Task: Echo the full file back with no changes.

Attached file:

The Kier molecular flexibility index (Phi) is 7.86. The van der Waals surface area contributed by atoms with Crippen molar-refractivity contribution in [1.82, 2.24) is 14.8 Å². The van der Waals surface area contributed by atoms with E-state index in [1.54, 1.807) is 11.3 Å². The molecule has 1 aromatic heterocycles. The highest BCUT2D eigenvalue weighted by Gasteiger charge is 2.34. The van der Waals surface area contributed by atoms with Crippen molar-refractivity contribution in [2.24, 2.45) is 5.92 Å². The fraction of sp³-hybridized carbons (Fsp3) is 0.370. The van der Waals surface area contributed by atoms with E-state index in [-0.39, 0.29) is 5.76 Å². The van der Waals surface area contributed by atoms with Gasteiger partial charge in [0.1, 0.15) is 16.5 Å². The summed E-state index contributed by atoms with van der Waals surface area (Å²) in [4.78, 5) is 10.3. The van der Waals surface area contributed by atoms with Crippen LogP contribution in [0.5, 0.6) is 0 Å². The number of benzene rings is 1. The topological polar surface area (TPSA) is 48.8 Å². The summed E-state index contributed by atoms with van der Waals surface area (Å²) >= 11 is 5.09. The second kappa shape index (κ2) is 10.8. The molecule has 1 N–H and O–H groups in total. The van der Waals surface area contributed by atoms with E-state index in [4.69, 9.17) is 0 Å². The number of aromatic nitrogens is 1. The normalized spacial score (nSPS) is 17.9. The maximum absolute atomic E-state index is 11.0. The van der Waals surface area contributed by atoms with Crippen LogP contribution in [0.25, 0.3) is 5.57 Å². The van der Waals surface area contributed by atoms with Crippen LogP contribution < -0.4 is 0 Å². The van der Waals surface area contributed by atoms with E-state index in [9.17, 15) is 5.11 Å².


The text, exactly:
The Kier molecular flexibility index (Phi) is 7.86. The van der Waals surface area contributed by atoms with Crippen molar-refractivity contribution in [1.82, 2.24) is 14.8 Å². The van der Waals surface area contributed by atoms with E-state index in [1.54, 1.807) is 11.3 Å². The molecule has 1 aromatic heterocycles. The highest BCUT2D eigenvalue weighted by Gasteiger charge is 2.34. The van der Waals surface area contributed by atoms with Crippen molar-refractivity contribution in [2.24, 2.45) is 5.92 Å². The fraction of sp³-hybridized carbons (Fsp3) is 0.370. The van der Waals surface area contributed by atoms with E-state index in [-0.39, 0.29) is 5.76 Å². The van der Waals surface area contributed by atoms with Gasteiger partial charge in [0.1, 0.15) is 16.5 Å². The summed E-state index contributed by atoms with van der Waals surface area (Å²) in [4.78, 5) is 10.3. The van der Waals surface area contributed by atoms with Crippen LogP contribution in [0.5, 0.6) is 0 Å². The number of benzene rings is 1. The topological polar surface area (TPSA) is 48.8 Å². The summed E-state index contributed by atoms with van der Waals surface area (Å²) >= 11 is 5.09. The second kappa shape index (κ2) is 10.8. The molecule has 1 N–H and O–H groups in total. The van der Waals surface area contributed by atoms with E-state index in [4.69, 9.17) is 0 Å². The number of aromatic nitrogens is 1. The normalized spacial score (nSPS) is 17.9. The maximum absolute atomic E-state index is 11.0. The van der Waals surface area contributed by atoms with Crippen LogP contribution in [0.25, 0.3) is 5.57 Å². The van der Waals surface area contributed by atoms with Crippen LogP contribution < -0.4 is 0 Å². The van der Waals surface area contributed by atoms with E-state index in [9.17, 15) is 5.11 Å².